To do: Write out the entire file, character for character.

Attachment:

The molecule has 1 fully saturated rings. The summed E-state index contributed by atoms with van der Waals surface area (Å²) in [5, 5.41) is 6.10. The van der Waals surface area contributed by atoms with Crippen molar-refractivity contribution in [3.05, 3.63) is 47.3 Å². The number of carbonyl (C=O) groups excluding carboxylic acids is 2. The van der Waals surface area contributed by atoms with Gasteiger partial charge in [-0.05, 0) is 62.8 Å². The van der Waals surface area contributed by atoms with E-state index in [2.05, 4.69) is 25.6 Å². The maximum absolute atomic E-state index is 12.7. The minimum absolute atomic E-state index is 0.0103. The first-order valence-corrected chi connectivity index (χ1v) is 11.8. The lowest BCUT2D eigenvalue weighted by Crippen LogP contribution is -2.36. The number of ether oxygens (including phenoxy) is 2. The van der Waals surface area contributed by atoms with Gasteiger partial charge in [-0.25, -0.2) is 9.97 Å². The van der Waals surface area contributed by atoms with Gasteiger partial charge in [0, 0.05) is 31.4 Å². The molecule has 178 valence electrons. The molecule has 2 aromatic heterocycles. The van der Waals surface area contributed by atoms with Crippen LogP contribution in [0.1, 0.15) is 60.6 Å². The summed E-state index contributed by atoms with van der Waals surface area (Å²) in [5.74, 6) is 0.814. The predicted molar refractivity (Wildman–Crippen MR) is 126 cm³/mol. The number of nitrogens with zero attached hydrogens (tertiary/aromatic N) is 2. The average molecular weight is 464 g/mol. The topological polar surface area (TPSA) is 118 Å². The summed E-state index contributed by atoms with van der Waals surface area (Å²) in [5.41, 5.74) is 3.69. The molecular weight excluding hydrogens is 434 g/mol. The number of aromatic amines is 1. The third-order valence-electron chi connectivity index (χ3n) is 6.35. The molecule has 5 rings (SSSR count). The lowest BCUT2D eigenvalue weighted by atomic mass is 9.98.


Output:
The molecule has 1 fully saturated rings. The summed E-state index contributed by atoms with van der Waals surface area (Å²) in [5, 5.41) is 6.10. The van der Waals surface area contributed by atoms with Crippen molar-refractivity contribution in [3.05, 3.63) is 47.3 Å². The number of carbonyl (C=O) groups excluding carboxylic acids is 2. The van der Waals surface area contributed by atoms with Gasteiger partial charge in [-0.05, 0) is 62.8 Å². The van der Waals surface area contributed by atoms with E-state index in [2.05, 4.69) is 25.6 Å². The maximum absolute atomic E-state index is 12.7. The minimum absolute atomic E-state index is 0.0103. The first-order valence-corrected chi connectivity index (χ1v) is 11.8. The lowest BCUT2D eigenvalue weighted by Crippen LogP contribution is -2.36. The number of ether oxygens (including phenoxy) is 2. The van der Waals surface area contributed by atoms with Gasteiger partial charge in [-0.25, -0.2) is 9.97 Å². The van der Waals surface area contributed by atoms with Gasteiger partial charge in [0, 0.05) is 31.4 Å². The molecule has 178 valence electrons. The molecule has 2 aromatic heterocycles. The van der Waals surface area contributed by atoms with Crippen LogP contribution in [0.1, 0.15) is 60.6 Å². The summed E-state index contributed by atoms with van der Waals surface area (Å²) in [5.74, 6) is 0.814. The predicted molar refractivity (Wildman–Crippen MR) is 126 cm³/mol. The number of nitrogens with zero attached hydrogens (tertiary/aromatic N) is 2. The average molecular weight is 464 g/mol. The topological polar surface area (TPSA) is 118 Å². The summed E-state index contributed by atoms with van der Waals surface area (Å²) in [5.41, 5.74) is 3.69. The molecular weight excluding hydrogens is 434 g/mol. The number of aromatic amines is 1. The third-order valence-electron chi connectivity index (χ3n) is 6.35. The molecule has 5 rings (SSSR count). The lowest BCUT2D eigenvalue weighted by atomic mass is 9.98.